Two years ago, Sports & Leisure frontman Richard Dubourg was stuck on what to call his new band. The six-piece ensemble had gone through more than a hundred options, none of which were acceptable to all six musicians, and most of which were "terrible," Dubourg said.
In fact, the band ended up having to repurpose the name Sports & Leisure.
Sports & Leisure bass player Whitney Brown was playing in a project with Ryan Gray of the local band Luxley, Dubourg said.
"They were kind of fooling around, writing songs, nothing too serious," he said. "Whitney had named that project Sports & Leisure, and I really liked the name. We were just like, ‘Whitney, you guys don't even have a drummer. Can we have that name?'"
Since then, the band has come into its own with much critical acclaim. Incorporating a handful of classical instruments has served them well - the combination of trumpet, clarinet, ukulele and violin puts them in the same league with Givers and Royal Teeth.
"I loved the addition of the violin," Dubourg said. "Initially, a violin wasn't supposed to be part of this band. Jeremy brought it in a month or two after we started practicing."
Dubourg said he had never been in a band with any sort of stringed instrument other than a guitar.
However, the sneakiest of the orchestra instruments the band uses would be the clarinet. The woodwind's mellow tone texture has an interesting effect on Sports & Leisure's final product, in that you might not be able to hear it at all.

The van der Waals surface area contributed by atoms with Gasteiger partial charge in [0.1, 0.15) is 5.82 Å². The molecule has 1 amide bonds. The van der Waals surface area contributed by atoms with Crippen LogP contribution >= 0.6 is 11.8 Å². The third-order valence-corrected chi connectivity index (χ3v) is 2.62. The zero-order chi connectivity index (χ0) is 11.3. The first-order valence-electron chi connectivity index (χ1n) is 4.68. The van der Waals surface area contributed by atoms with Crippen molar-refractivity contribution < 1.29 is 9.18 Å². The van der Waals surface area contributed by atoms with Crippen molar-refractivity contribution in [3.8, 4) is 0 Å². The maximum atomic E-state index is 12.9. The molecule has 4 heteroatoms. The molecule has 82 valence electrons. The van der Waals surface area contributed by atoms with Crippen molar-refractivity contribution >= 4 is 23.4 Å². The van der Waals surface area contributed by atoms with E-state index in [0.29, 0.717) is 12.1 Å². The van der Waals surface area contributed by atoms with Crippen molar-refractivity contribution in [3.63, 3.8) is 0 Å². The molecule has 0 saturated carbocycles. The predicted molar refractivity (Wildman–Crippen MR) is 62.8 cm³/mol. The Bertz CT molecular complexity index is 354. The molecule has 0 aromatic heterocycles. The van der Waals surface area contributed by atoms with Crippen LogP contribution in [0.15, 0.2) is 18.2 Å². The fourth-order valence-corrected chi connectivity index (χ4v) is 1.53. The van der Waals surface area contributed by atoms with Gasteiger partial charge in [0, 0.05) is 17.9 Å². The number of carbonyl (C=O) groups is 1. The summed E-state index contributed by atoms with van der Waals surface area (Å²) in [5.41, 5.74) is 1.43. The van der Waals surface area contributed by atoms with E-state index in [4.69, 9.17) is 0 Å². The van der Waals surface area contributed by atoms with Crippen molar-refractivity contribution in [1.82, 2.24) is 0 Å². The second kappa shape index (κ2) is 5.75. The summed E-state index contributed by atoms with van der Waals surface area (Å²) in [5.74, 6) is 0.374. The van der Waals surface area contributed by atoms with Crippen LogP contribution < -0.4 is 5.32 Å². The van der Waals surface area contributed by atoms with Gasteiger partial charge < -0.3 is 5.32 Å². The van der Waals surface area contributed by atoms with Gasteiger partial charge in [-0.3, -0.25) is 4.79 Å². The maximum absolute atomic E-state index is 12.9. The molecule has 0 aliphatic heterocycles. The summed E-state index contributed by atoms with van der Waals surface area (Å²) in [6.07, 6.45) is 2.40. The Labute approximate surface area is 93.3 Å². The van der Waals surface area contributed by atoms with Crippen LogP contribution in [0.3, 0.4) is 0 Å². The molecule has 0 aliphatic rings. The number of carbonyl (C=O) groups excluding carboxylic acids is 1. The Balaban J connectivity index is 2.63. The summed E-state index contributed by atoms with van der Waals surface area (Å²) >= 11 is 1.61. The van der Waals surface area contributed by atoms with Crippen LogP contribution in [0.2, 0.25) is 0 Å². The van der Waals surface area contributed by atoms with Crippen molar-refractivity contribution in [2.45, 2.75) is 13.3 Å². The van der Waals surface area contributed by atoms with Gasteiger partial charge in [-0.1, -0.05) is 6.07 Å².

"I think we use the clarinet very tastefully, so I think it came out pretty well," Dubourg said. "We try to use it as sort of a low harmony instrument; it's usually a complement to a trumpet part or something. It's really subtle."
The band plans to incorporate even more instruments soon, including trombone and cello, which clarinet player B.J. Blue has already purchased.
Prior to the release of their debut EP "Fitness" several weeks ago, the group launched a highly successful Kickstarter campaign to fund the CD. According to the Kickstarter page, 73 supporters donated $4,863, which is almost $2,000 more than their initial goal.
Four people donated $500 or more, to which the band promised a Lifetime of Leisure prize: free access to all future shows, music or merchandise for life. The band also offered to record any cover song for donors of $100 or more, and for $250 they were willing to write each fan an original tune.
That's one reason Sports & Leisure hasn't been doing much in the way of live shows since their EP release party; Dubourg said he wasn't expecting many people to donate that much money to their cause.
"I was not expecting a single donation that high. Maybe I expected one to do it, but definitely not four," he said, referring to the $500-and-up backers' prize, Lifetime of Leisure.
"What we've mostly been doing since then is fulfilling the Kickstarter promises," Dubourg added. "We're working on them independently, and we're going in tonight to actually start punching them out with the band. But yes, of course, we are going to keep our promises."
In response to their thoughts on touring nationally, Dubourg said it's still up in the air and added that they aren't quite there yet.
"You don't tour just because you're in a band," he said. "There's no real use in going on tour until you can fill every single room you play in your hometown. We're trying to work toward that right now."
Sports & Leisure plays Tipitina's (501 Napoleon Ave., New Orleans) on Saturday, Aug. 3. You can find out more about the band at SportsAndLeisureBand.com. "Fitness," their debut EP, is available on iTunes, Spotify and Amazon.com.
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